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Constitutional & Legal Foundations

The Federation of Malaysia was born in 1963. Two years later, Singapore seceded to form an independent and sovereign state. Malaysia, thereafter, constituted 11 states of peninsular Malaya—Perak, Kedah, Selangor, Negri Sembilan, Johor, Pahang, Perlis, Kelantan, Terengannu, Melaka and Pulau Pinang and two states on the island of Borneo, namely, Sabah (formerly North Borneo) and Sarawak. Sandwiched between Sabah and Sarawak is the small sultanate of Brunei, whose extreme fortunes are built on oil. Besides the 13 states, there are two federally administered territories, namely, the country's capital of Kuala Lumpur in Selangor State and Labuan.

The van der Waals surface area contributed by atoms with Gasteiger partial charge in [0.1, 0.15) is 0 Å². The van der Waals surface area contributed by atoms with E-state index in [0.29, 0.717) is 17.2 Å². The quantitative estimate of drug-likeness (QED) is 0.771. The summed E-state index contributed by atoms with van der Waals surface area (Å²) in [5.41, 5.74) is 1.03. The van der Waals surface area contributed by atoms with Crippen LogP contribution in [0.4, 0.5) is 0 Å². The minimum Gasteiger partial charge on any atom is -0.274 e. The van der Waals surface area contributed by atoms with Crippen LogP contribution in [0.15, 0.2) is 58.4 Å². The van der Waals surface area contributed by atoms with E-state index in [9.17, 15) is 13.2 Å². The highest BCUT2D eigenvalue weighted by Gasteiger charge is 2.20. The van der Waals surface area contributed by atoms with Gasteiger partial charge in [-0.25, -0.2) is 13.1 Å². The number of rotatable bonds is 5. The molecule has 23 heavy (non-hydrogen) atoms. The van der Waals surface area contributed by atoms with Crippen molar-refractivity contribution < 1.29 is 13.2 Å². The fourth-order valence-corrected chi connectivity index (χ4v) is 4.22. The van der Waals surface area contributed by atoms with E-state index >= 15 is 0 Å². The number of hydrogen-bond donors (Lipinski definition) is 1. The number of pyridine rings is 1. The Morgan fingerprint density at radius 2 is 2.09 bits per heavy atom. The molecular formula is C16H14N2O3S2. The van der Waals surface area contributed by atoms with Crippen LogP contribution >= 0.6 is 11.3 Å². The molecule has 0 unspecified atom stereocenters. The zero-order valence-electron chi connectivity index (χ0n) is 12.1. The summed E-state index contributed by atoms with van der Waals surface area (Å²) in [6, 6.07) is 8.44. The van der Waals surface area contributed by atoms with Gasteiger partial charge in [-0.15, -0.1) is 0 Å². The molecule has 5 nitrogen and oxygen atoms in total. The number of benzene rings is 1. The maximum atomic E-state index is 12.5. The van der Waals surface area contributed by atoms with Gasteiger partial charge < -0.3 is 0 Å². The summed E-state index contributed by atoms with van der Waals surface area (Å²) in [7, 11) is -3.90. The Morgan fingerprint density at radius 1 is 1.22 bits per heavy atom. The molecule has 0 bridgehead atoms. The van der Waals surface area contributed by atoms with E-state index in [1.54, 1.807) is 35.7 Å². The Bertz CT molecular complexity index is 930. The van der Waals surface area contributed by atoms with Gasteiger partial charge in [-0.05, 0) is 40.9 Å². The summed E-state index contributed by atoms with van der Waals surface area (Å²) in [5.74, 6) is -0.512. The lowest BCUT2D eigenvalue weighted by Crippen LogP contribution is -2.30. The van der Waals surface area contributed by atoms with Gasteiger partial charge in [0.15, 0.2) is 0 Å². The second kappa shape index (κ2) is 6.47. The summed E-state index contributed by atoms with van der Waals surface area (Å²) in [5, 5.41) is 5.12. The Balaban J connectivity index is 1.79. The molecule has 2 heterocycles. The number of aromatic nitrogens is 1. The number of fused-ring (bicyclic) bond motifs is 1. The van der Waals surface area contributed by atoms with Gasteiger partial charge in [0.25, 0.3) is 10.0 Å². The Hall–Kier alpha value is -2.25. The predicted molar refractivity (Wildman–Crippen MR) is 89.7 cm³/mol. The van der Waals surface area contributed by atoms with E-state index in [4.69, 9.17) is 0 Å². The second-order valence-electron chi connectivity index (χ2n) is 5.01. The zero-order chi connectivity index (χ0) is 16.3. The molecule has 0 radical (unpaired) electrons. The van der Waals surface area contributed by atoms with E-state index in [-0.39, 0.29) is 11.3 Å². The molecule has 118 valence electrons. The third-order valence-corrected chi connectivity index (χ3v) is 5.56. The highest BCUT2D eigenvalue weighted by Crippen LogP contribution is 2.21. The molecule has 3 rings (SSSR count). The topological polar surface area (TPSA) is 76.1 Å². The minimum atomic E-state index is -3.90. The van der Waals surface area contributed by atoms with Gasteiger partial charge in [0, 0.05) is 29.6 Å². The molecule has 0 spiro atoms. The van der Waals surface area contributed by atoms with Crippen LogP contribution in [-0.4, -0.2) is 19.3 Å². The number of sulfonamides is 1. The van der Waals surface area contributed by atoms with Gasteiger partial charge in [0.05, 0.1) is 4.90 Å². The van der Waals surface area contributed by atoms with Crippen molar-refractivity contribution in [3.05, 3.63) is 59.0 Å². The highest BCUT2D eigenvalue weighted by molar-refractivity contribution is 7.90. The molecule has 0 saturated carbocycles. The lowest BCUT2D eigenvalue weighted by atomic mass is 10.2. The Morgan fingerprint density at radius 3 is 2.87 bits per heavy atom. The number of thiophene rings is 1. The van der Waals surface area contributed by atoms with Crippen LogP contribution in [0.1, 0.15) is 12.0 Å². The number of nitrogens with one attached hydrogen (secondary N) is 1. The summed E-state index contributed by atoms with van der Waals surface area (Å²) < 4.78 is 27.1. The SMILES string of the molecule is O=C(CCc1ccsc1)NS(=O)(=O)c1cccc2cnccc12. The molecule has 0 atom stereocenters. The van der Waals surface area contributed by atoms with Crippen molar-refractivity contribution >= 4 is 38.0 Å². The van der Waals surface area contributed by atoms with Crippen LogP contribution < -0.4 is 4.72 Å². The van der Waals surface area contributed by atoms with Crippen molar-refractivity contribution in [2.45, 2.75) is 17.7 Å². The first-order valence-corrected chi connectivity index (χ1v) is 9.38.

Malaysia has, since its inception in 1963, been a federal democracy with Kuala Lumpur as the federal capital where the federal legislature and the Supreme Court are housed. Nine states of peninsular Malaya are headed by hereditary rulers, the sultans, who constitute the Conference of Rulers and elect, mostly by rotation, one of themselves, as the Yang Di Pertuan Agong (Supreme Head of State) for 5 years. Melaka and Pulau Pinang on the peninsula and Sabah and Sarawak in East Malaysia are not members of the Conference of Rulers. Each of the 13 units of the federal polity has an elected government on the Westminster pattern with the chief minister and his cabinet belonging to the party with the largest number of elected representatives in the lower house. At the federal level, the prime minister and his cabinet belong to the majority party in the lower house of the parliament.

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